I always found Cowie’s Hill particularly testing. After 70 kilometres of mountainous running, Cowie’s Hill felt like the Everest of the down run. Unsurprisingly, hundreds of Comrades marathon runners are reduced to a slow shuffle or walk on Cowie’s. Most of them forget that there is a television camera on the side of the road, broadcasting their pitiful progress up the hill to millions of viewers.
So, my advice to in-training runners is to pretend you are preparing for the up Comrades.
1) Train on rolling, hilly courses. Deliberately look for and embrace hills. Look for long, steady climbs that simulate the climbs up Inchanga and to Botha’s Hill village, or from the bottom of Little Pollies to Umlaas Road.
You need climbs that last several minutes, because several of the Comrades' most notorious hills are long, slow pulls that take some time to conquer.
Also look for shorter, steeper hills that duplicate some of the sharp ascents runners will encounter on race day. The steep off ramp from the bottom of the suburb of Mayville onto the Durban N3 Highway springs to mind.
2) From the beginning of next month, begin to incorporate some specific hill-training sessions into your weekly training programme. My training companions and I always ran the famous Sweethooghte (Sweat Heights) from the start of April.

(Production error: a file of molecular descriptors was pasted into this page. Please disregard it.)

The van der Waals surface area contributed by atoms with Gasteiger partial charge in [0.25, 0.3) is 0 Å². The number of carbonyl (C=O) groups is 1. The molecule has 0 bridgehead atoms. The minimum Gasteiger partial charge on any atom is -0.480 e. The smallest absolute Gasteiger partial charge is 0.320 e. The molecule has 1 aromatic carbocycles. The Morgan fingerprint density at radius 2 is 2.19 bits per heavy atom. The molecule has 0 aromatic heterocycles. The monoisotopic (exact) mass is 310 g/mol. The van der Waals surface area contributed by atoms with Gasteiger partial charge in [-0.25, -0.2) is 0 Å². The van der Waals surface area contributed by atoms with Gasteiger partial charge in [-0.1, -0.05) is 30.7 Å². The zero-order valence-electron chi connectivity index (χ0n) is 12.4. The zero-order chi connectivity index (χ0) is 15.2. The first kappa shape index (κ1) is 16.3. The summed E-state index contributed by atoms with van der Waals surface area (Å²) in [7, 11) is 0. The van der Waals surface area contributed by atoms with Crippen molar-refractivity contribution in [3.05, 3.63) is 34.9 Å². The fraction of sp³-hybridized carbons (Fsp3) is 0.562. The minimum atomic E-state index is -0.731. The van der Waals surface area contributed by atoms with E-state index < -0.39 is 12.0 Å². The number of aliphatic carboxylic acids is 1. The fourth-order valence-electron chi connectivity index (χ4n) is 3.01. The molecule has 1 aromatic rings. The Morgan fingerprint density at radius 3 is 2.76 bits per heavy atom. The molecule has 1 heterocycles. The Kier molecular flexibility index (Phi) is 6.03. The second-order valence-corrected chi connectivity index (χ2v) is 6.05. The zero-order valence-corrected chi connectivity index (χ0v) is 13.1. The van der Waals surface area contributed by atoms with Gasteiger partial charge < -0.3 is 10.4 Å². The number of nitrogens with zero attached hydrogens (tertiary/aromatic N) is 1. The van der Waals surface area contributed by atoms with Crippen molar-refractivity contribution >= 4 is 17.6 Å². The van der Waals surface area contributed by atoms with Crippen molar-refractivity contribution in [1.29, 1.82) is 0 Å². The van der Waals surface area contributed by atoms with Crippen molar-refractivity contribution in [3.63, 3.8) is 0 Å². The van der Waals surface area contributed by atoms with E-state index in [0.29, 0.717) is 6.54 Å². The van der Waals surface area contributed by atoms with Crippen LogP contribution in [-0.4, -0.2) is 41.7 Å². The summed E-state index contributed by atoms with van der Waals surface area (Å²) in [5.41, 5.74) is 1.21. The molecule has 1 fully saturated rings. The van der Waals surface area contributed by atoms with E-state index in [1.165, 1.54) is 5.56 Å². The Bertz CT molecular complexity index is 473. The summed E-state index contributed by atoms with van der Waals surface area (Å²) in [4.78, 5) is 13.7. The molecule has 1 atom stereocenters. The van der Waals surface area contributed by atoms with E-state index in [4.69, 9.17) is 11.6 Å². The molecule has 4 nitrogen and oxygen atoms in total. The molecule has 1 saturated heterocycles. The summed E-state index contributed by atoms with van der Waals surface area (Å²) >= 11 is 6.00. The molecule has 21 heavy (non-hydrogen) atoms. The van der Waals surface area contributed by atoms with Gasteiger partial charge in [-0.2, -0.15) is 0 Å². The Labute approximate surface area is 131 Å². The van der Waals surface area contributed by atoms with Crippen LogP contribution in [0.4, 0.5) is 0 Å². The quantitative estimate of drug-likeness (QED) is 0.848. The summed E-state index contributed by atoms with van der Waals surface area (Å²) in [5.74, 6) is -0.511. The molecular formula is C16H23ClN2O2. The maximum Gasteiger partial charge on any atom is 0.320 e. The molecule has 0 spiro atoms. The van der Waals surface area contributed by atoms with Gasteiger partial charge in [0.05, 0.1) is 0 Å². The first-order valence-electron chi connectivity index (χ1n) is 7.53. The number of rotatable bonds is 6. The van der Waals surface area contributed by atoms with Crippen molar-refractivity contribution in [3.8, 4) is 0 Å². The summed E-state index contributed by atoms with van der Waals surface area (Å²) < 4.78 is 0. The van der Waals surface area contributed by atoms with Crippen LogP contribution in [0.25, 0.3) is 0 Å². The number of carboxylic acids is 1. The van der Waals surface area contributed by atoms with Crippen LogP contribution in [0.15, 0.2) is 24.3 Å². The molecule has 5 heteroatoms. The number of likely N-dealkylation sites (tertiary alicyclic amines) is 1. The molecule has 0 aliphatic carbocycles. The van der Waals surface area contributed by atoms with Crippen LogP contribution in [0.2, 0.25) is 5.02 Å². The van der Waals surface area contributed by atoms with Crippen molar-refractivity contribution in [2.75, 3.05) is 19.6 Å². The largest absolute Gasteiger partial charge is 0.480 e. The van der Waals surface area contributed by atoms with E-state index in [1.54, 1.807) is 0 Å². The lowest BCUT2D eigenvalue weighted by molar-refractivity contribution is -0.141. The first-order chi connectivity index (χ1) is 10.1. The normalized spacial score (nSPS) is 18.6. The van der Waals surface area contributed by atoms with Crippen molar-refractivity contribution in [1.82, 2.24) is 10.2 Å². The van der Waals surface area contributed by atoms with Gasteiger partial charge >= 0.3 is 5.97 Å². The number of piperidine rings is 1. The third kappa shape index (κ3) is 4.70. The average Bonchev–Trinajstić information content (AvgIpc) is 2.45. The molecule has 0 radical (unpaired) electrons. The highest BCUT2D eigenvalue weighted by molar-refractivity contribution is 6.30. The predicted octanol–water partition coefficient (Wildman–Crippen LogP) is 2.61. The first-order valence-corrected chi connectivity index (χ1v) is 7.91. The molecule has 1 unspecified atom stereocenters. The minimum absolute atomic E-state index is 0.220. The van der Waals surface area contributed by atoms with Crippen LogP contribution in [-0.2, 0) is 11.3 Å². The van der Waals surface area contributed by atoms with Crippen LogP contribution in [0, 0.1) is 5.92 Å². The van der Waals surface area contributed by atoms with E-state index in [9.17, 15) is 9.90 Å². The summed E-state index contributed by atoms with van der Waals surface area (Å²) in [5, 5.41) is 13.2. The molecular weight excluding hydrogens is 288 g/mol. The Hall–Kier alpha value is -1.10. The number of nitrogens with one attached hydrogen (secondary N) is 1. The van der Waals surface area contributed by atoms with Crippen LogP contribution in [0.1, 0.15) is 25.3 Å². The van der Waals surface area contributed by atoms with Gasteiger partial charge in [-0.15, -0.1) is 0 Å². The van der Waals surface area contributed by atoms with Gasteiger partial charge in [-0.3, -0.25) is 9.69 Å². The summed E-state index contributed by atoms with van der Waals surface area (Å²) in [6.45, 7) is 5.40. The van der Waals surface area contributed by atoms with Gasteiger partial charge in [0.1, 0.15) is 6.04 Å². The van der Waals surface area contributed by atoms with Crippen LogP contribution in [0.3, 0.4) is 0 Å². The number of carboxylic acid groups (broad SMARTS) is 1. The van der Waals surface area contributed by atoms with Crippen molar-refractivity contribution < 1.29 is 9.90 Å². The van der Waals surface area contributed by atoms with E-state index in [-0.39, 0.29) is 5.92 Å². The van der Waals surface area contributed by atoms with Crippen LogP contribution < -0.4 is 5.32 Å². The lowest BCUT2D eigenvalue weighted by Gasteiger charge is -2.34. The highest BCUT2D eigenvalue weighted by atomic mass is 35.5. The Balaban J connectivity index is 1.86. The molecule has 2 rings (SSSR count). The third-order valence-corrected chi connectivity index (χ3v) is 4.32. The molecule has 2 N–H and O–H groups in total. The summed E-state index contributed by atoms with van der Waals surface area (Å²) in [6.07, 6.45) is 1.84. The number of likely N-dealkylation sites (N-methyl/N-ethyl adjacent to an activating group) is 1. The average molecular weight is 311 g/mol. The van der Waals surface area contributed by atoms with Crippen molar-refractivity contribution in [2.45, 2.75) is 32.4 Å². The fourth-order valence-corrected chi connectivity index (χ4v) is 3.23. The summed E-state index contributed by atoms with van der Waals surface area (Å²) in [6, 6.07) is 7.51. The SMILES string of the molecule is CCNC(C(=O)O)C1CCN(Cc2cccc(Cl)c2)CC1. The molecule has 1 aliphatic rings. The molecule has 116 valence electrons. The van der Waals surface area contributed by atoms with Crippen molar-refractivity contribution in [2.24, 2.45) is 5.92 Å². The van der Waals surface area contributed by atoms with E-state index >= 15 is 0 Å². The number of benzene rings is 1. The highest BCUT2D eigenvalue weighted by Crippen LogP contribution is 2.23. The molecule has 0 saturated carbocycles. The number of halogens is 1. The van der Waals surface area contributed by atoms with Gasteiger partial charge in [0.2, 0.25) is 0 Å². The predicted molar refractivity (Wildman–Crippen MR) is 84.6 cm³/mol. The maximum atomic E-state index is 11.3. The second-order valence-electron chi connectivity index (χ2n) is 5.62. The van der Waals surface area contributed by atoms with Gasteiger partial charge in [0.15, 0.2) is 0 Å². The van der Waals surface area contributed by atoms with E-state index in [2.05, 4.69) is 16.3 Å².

Sweethooghte's 410-metre climb rises steeply to the base of Johannesburg’s Brixton Tower and I credit it with helping me to become a very strong hill runner. Following a 3- to 4-kilometre warm-up, we would run sprint repetitions up the hill, concentrating on form and cadence as we progressed.
Our recovery was an easy jog back down to the base of the hill again. We usually ran 5 to 10 repetitions, gradually becoming faster as race day drew closer.
3) Those who can find them might wish to run sets of stairs to build further hill running strength. I trained on Johannesburg’s renowned Westcliff stairs. Once again, I ran fast repetitions up those legendary 210 steps.
In the 1980s, Westcliff stairs were deserted. My only companion was a sprightly sheep dog. Now the Stairs have become very popular with runners and walkers and, on some mornings, there is a human traffic jam progressing up and down the steps.
Those Comrades runners who choose hilly training routes and incorporate specific hill-training sessions from the beginning of next month will be the ones who have successful runs on race day. Because they will be the ones who understood, when they first started training, that although the 2020 Comrades is a down run, they must go up!
To learn about the Comrades Down Run course, join me on my Route Tour on the Friday before the Comrades is run.
Or, if you prefer to share war stories after the event, our Comrades After Party is ideal for that!
THE '86 AND '88
CONQUERING THE UP
TACKLING A DOWN RUN
The must-have eBooks for everyone who wants to run - or win - ultra-marathons.
"My new eBooks are not an update of my old bestseller, but a new duo full of old wisdom. And some new ideas."
ONLY AVAILABLE HERE, AT BRUCEFORDYCE.COM